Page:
What the FBI’s Fight With Apple Means for Data Recovery
In the wake of mass shootings in San Bernardino, much news was made of the fact that the FBI couldn’t access the data contained in one of the shooters’ iPhones. Even more of a commotion arose after the intelligence agency asked Apple to unlock the device and potentially millions of others by creating new tools that would disable built-in security features.
The Root of the Issue
The FBI isn’t just demanding that Apple unlock the lone device
belonging to the deceased individual who undoubtedly committed this heinous crime. Its court order requested software tools that could bypass the phone’s encryption, which irretrievably erases a phone’s data following ten incorrect password entry attempts.
That the FBI seeks to override this technology
and potentially overcome the waiting periods between allowed password entry attempts implies that it wants to brute force the password. Obviously, this could enable it or anyone else who gets their hands on the tool to guess passwords on all iOS devices.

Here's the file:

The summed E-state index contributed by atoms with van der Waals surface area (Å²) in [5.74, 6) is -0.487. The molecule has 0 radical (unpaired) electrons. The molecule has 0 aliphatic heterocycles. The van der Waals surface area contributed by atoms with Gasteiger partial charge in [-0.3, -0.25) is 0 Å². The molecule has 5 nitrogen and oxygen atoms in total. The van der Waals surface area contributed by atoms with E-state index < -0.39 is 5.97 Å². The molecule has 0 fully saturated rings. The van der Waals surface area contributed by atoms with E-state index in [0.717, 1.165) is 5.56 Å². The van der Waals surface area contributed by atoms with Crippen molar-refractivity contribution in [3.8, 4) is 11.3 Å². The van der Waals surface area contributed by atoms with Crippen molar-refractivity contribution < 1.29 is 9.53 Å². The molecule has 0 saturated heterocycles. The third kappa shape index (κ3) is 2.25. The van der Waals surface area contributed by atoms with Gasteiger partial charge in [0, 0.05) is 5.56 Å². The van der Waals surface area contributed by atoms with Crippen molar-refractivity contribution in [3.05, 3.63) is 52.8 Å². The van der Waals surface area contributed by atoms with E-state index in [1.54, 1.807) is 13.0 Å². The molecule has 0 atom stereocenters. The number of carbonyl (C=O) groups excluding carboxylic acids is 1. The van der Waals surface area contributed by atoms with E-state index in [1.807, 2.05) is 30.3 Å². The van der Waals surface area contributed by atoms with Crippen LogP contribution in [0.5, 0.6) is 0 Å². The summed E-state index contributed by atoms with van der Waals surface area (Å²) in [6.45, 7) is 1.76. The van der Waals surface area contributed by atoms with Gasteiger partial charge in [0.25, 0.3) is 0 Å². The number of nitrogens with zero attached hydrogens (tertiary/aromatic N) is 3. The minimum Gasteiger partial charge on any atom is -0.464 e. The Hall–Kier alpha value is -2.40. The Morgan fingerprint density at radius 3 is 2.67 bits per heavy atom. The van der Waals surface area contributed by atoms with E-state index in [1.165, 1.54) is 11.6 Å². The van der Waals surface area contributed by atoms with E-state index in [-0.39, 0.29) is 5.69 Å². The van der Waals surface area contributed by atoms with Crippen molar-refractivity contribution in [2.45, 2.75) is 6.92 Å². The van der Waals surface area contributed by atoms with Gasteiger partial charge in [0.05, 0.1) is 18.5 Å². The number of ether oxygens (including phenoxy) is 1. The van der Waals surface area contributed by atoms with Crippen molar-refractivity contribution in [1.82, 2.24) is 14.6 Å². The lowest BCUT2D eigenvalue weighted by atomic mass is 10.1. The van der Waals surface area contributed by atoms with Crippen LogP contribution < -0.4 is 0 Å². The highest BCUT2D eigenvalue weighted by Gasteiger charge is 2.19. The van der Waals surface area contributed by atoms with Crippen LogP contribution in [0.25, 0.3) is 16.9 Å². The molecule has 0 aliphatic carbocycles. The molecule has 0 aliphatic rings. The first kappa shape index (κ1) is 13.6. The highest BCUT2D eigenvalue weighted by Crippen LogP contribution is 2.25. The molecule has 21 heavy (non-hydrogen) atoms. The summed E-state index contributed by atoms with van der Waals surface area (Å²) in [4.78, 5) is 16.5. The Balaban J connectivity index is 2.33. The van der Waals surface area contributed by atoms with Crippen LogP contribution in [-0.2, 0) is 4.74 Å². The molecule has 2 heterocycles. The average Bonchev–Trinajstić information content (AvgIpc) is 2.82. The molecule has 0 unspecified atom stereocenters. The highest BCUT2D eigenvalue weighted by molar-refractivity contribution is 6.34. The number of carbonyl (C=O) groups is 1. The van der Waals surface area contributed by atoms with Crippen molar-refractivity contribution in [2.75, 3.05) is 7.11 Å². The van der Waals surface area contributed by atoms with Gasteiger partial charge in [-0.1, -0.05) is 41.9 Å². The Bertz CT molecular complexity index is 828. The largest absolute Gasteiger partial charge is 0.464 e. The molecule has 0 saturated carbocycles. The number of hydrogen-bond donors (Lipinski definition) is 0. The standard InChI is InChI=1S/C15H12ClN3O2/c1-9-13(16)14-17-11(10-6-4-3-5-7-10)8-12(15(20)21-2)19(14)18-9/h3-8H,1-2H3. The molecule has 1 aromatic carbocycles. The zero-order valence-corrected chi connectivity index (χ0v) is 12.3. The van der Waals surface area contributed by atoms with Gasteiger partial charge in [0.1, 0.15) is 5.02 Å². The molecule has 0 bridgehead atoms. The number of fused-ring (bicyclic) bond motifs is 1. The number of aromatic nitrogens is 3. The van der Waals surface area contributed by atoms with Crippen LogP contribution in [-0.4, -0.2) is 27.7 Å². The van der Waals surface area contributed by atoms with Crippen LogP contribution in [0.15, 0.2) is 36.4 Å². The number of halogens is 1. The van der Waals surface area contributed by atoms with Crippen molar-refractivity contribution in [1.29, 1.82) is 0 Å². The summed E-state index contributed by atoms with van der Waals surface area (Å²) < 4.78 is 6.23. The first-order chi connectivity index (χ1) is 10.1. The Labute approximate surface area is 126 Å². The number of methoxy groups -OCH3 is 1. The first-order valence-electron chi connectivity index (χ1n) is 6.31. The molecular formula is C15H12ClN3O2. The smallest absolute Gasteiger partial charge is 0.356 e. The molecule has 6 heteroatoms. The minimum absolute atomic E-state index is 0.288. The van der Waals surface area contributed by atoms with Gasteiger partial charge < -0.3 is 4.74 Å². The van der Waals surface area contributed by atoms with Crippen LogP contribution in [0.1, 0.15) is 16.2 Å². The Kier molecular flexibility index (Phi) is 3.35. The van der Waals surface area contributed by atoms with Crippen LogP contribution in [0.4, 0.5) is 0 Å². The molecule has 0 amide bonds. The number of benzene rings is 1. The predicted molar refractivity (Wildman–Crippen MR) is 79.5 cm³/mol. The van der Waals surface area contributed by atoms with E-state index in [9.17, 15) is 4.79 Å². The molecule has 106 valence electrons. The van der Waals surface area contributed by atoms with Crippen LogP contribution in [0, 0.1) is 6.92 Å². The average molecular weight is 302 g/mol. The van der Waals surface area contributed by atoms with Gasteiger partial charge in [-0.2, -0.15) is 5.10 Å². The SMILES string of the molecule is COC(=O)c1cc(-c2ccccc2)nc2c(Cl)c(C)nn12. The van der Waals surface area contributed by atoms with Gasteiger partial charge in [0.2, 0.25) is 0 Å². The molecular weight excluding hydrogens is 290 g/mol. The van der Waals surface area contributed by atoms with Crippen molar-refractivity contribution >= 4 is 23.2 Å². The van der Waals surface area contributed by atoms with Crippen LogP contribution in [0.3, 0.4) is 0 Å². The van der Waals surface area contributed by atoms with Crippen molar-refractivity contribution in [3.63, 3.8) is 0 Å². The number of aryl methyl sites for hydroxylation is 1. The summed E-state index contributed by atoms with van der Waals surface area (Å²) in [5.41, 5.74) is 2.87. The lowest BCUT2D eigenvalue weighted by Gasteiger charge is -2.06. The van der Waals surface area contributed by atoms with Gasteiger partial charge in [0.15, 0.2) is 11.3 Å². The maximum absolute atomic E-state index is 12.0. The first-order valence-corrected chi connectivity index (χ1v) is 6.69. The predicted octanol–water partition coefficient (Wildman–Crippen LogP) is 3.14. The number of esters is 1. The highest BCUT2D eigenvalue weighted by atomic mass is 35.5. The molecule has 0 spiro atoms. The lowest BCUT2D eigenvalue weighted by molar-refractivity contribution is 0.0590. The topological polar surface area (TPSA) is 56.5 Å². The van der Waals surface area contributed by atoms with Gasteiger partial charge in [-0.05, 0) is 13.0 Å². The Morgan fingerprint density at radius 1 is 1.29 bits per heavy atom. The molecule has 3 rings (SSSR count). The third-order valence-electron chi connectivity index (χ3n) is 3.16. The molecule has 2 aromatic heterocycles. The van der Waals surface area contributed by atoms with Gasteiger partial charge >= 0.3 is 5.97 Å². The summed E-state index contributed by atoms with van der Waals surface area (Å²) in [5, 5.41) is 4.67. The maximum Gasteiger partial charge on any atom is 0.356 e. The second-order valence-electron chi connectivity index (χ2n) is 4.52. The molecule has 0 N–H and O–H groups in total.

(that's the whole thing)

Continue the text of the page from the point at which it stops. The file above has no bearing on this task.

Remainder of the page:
What This Means for Data Security
Apple publicly denied the FBI’s request
. In the process, the tech giant kicked off a highly-politicized debate about whether a single investigation was worth the privacy of millions of users. What many media outlets overlooked, however, was the fact that any outcome of this situation could have huge implications for the data recovery industry.
Would valid data recovery attempts be better served by an iOS version that didn’t lock people out so securely?
While it’s easy to assume that such software could help companies retrieve their data after losing device passwords, it would probably also facilitate corporate espionage. A bad actor who steals corporate hardware and the appropriate credentials could conceivably send the device in question to a recovery service and access data they shouldn’t possess. This possibility also raises a whole host of liability and consumer privacy concerns.
As it stands, the fact that even the FBI can’t breach a locked Apple device should serve as a clear warning to users
. You only have so many tries to get into your phone, and you may be blocked out for up to an hour between attempts. In short, guessing your passwords could constitute an unacceptable risk, especially when essential professional data is at stake. On the other hand, it also means that base Apple devices may not be the best choice when you anticipate having to employStart Your Recovery